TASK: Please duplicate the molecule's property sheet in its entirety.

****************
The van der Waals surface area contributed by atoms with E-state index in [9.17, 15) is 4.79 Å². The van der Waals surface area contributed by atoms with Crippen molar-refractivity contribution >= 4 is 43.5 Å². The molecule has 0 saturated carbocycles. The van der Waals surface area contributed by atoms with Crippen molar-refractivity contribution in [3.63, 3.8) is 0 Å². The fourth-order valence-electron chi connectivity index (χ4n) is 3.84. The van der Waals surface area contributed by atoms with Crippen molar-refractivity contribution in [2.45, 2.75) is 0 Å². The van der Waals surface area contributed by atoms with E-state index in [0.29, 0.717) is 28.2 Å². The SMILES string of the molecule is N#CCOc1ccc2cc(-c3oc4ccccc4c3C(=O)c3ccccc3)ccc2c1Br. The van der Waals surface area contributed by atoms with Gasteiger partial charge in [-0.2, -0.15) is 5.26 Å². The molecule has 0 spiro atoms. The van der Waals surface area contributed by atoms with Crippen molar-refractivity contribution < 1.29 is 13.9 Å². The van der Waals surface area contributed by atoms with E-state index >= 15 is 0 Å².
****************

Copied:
The van der Waals surface area contributed by atoms with E-state index in [9.17, 15) is 4.79 Å². The van der Waals surface area contributed by atoms with Crippen molar-refractivity contribution >= 4 is 43.5 Å². The molecule has 0 saturated carbocycles. The van der Waals surface area contributed by atoms with Crippen molar-refractivity contribution in [3.63, 3.8) is 0 Å². The fourth-order valence-electron chi connectivity index (χ4n) is 3.84. The van der Waals surface area contributed by atoms with Crippen molar-refractivity contribution in [2.45, 2.75) is 0 Å². The van der Waals surface area contributed by atoms with E-state index in [0.29, 0.717) is 28.2 Å². The SMILES string of the molecule is N#CCOc1ccc2cc(-c3oc4ccccc4c3C(=O)c3ccccc3)ccc2c1Br. The van der Waals surface area contributed by atoms with Gasteiger partial charge in [-0.2, -0.15) is 5.26 Å². The molecule has 0 spiro atoms. The van der Waals surface area contributed by atoms with Crippen molar-refractivity contribution < 1.29 is 13.9 Å². The van der Waals surface area contributed by atoms with E-state index >= 15 is 0 Å².